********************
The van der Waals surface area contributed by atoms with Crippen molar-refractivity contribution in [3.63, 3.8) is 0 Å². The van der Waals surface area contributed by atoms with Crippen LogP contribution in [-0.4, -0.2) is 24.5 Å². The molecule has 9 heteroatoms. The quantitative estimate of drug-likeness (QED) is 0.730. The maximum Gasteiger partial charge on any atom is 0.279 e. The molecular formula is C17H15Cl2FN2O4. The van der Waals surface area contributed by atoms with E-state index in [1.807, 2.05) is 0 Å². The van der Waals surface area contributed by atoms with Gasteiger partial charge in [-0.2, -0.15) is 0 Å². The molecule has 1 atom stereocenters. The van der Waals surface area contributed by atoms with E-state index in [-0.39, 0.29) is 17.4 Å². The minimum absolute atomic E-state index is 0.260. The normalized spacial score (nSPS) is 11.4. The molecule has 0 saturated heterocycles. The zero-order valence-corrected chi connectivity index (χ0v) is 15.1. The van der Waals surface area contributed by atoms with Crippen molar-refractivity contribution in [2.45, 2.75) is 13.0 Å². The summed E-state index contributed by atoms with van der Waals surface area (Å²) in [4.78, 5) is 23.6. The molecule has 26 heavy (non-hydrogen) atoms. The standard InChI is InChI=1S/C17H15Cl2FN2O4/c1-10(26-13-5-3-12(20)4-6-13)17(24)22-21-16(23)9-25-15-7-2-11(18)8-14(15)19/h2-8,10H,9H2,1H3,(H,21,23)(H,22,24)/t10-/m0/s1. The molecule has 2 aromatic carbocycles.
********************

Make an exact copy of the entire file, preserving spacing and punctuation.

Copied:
The van der Waals surface area contributed by atoms with Crippen molar-refractivity contribution in [3.63, 3.8) is 0 Å². The van der Waals surface area contributed by atoms with Crippen LogP contribution in [-0.4, -0.2) is 24.5 Å². The molecule has 9 heteroatoms. The quantitative estimate of drug-likeness (QED) is 0.730. The maximum Gasteiger partial charge on any atom is 0.279 e. The molecular formula is C17H15Cl2FN2O4. The van der Waals surface area contributed by atoms with E-state index in [1.807, 2.05) is 0 Å². The van der Waals surface area contributed by atoms with Gasteiger partial charge in [-0.2, -0.15) is 0 Å². The molecule has 1 atom stereocenters. The van der Waals surface area contributed by atoms with E-state index in [-0.39, 0.29) is 17.4 Å². The minimum absolute atomic E-state index is 0.260. The normalized spacial score (nSPS) is 11.4. The molecule has 0 saturated heterocycles. The zero-order valence-corrected chi connectivity index (χ0v) is 15.1. The van der Waals surface area contributed by atoms with Crippen molar-refractivity contribution in [2.45, 2.75) is 13.0 Å². The summed E-state index contributed by atoms with van der Waals surface area (Å²) in [4.78, 5) is 23.6. The molecule has 26 heavy (non-hydrogen) atoms. The standard InChI is InChI=1S/C17H15Cl2FN2O4/c1-10(26-13-5-3-12(20)4-6-13)17(24)22-21-16(23)9-25-15-7-2-11(18)8-14(15)19/h2-8,10H,9H2,1H3,(H,21,23)(H,22,24)/t10-/m0/s1. The molecule has 2 aromatic carbocycles.